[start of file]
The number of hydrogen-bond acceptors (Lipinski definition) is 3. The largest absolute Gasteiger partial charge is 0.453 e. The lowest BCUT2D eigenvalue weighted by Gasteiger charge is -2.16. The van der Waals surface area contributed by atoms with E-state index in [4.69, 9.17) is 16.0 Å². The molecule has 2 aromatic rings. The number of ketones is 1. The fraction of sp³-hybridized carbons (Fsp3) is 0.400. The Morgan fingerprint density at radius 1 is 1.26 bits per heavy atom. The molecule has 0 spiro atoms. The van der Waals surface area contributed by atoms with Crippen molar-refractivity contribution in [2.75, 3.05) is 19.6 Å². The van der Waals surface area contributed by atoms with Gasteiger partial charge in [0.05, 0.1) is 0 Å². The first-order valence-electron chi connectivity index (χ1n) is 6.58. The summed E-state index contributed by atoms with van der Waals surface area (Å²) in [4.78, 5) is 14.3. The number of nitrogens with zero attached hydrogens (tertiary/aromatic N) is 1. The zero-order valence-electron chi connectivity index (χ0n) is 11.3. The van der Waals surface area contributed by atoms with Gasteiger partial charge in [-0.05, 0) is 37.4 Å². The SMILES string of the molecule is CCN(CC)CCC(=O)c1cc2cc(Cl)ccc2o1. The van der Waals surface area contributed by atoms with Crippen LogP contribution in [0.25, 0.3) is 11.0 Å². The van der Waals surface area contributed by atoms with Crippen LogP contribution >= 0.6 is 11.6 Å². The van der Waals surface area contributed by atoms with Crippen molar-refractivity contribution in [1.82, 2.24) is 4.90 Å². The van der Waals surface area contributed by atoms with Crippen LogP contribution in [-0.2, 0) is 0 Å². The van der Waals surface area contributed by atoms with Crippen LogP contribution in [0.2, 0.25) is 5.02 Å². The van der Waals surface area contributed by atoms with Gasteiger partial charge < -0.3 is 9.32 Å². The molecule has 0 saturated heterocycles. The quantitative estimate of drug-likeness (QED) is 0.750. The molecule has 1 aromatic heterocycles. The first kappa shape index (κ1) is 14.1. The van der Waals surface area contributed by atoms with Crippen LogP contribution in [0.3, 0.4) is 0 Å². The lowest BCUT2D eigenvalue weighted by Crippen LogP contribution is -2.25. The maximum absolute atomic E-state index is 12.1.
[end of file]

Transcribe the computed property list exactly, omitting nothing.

The number of hydrogen-bond acceptors (Lipinski definition) is 3. The largest absolute Gasteiger partial charge is 0.453 e. The lowest BCUT2D eigenvalue weighted by Gasteiger charge is -2.16. The van der Waals surface area contributed by atoms with E-state index in [4.69, 9.17) is 16.0 Å². The molecule has 2 aromatic rings. The number of ketones is 1. The fraction of sp³-hybridized carbons (Fsp3) is 0.400. The Morgan fingerprint density at radius 1 is 1.26 bits per heavy atom. The molecule has 0 spiro atoms. The van der Waals surface area contributed by atoms with Crippen molar-refractivity contribution in [2.75, 3.05) is 19.6 Å². The van der Waals surface area contributed by atoms with Gasteiger partial charge in [0.05, 0.1) is 0 Å². The first-order valence-electron chi connectivity index (χ1n) is 6.58. The summed E-state index contributed by atoms with van der Waals surface area (Å²) in [4.78, 5) is 14.3. The number of nitrogens with zero attached hydrogens (tertiary/aromatic N) is 1. The zero-order valence-electron chi connectivity index (χ0n) is 11.3. The van der Waals surface area contributed by atoms with Gasteiger partial charge in [-0.05, 0) is 37.4 Å². The SMILES string of the molecule is CCN(CC)CCC(=O)c1cc2cc(Cl)ccc2o1. The van der Waals surface area contributed by atoms with Crippen LogP contribution in [0.25, 0.3) is 11.0 Å². The van der Waals surface area contributed by atoms with Crippen LogP contribution >= 0.6 is 11.6 Å². The van der Waals surface area contributed by atoms with Crippen molar-refractivity contribution in [1.82, 2.24) is 4.90 Å². The van der Waals surface area contributed by atoms with Crippen LogP contribution in [-0.2, 0) is 0 Å². The van der Waals surface area contributed by atoms with Crippen LogP contribution in [0.2, 0.25) is 5.02 Å². The van der Waals surface area contributed by atoms with Gasteiger partial charge < -0.3 is 9.32 Å². The molecule has 0 saturated heterocycles. The quantitative estimate of drug-likeness (QED) is 0.750. The molecule has 1 aromatic heterocycles. The first kappa shape index (κ1) is 14.1. The van der Waals surface area contributed by atoms with Crippen LogP contribution in [0.3, 0.4) is 0 Å². The lowest BCUT2D eigenvalue weighted by Crippen LogP contribution is -2.25. The maximum absolute atomic E-state index is 12.1.